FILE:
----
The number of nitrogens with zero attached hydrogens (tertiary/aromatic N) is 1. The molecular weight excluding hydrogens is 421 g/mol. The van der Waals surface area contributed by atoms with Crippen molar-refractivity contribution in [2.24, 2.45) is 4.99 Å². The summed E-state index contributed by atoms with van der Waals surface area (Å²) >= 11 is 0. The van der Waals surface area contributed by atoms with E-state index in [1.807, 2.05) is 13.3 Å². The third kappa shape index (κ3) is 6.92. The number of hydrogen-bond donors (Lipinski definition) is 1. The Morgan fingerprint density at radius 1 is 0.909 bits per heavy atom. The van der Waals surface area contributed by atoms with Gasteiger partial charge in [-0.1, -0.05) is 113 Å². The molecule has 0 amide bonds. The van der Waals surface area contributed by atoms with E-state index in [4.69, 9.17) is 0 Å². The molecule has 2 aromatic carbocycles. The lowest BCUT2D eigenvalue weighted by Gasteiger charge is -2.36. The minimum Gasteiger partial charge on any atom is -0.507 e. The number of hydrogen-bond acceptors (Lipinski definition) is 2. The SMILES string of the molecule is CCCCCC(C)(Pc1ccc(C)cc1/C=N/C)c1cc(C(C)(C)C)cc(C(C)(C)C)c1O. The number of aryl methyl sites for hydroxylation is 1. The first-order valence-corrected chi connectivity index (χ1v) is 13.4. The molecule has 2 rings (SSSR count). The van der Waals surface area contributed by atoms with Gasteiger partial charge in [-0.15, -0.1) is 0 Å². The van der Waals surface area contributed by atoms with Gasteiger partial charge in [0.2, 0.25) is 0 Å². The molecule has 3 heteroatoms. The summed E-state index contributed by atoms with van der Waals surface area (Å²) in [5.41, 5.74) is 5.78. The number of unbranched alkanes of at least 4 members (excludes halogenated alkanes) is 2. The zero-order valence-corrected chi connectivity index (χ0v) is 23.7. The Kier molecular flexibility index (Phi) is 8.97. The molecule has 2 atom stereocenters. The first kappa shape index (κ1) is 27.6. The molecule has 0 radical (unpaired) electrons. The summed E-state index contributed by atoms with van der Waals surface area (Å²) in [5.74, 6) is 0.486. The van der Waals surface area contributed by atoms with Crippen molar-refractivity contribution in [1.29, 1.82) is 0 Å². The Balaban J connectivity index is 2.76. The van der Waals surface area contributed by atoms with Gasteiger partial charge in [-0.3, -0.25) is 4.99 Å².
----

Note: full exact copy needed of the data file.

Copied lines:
The number of nitrogens with zero attached hydrogens (tertiary/aromatic N) is 1. The molecular weight excluding hydrogens is 421 g/mol. The van der Waals surface area contributed by atoms with Crippen molar-refractivity contribution in [2.24, 2.45) is 4.99 Å². The summed E-state index contributed by atoms with van der Waals surface area (Å²) >= 11 is 0. The van der Waals surface area contributed by atoms with E-state index in [1.807, 2.05) is 13.3 Å². The third kappa shape index (κ3) is 6.92. The number of hydrogen-bond donors (Lipinski definition) is 1. The Morgan fingerprint density at radius 1 is 0.909 bits per heavy atom. The van der Waals surface area contributed by atoms with Gasteiger partial charge in [-0.1, -0.05) is 113 Å². The molecule has 0 amide bonds. The van der Waals surface area contributed by atoms with E-state index in [4.69, 9.17) is 0 Å². The molecule has 2 aromatic carbocycles. The lowest BCUT2D eigenvalue weighted by Gasteiger charge is -2.36. The minimum Gasteiger partial charge on any atom is -0.507 e. The number of hydrogen-bond acceptors (Lipinski definition) is 2. The SMILES string of the molecule is CCCCCC(C)(Pc1ccc(C)cc1/C=N/C)c1cc(C(C)(C)C)cc(C(C)(C)C)c1O. The number of aryl methyl sites for hydroxylation is 1. The first-order valence-corrected chi connectivity index (χ1v) is 13.4. The molecule has 2 rings (SSSR count). The van der Waals surface area contributed by atoms with Gasteiger partial charge in [-0.15, -0.1) is 0 Å². The van der Waals surface area contributed by atoms with Gasteiger partial charge in [0.2, 0.25) is 0 Å². The molecule has 3 heteroatoms. The summed E-state index contributed by atoms with van der Waals surface area (Å²) in [5.41, 5.74) is 5.78. The number of unbranched alkanes of at least 4 members (excludes halogenated alkanes) is 2. The zero-order valence-corrected chi connectivity index (χ0v) is 23.7. The Kier molecular flexibility index (Phi) is 8.97. The molecule has 2 atom stereocenters. The first kappa shape index (κ1) is 27.6. The molecule has 0 radical (unpaired) electrons. The summed E-state index contributed by atoms with van der Waals surface area (Å²) in [5.74, 6) is 0.486. The van der Waals surface area contributed by atoms with Crippen molar-refractivity contribution in [1.29, 1.82) is 0 Å². The Balaban J connectivity index is 2.76. The van der Waals surface area contributed by atoms with Gasteiger partial charge in [-0.3, -0.25) is 4.99 Å².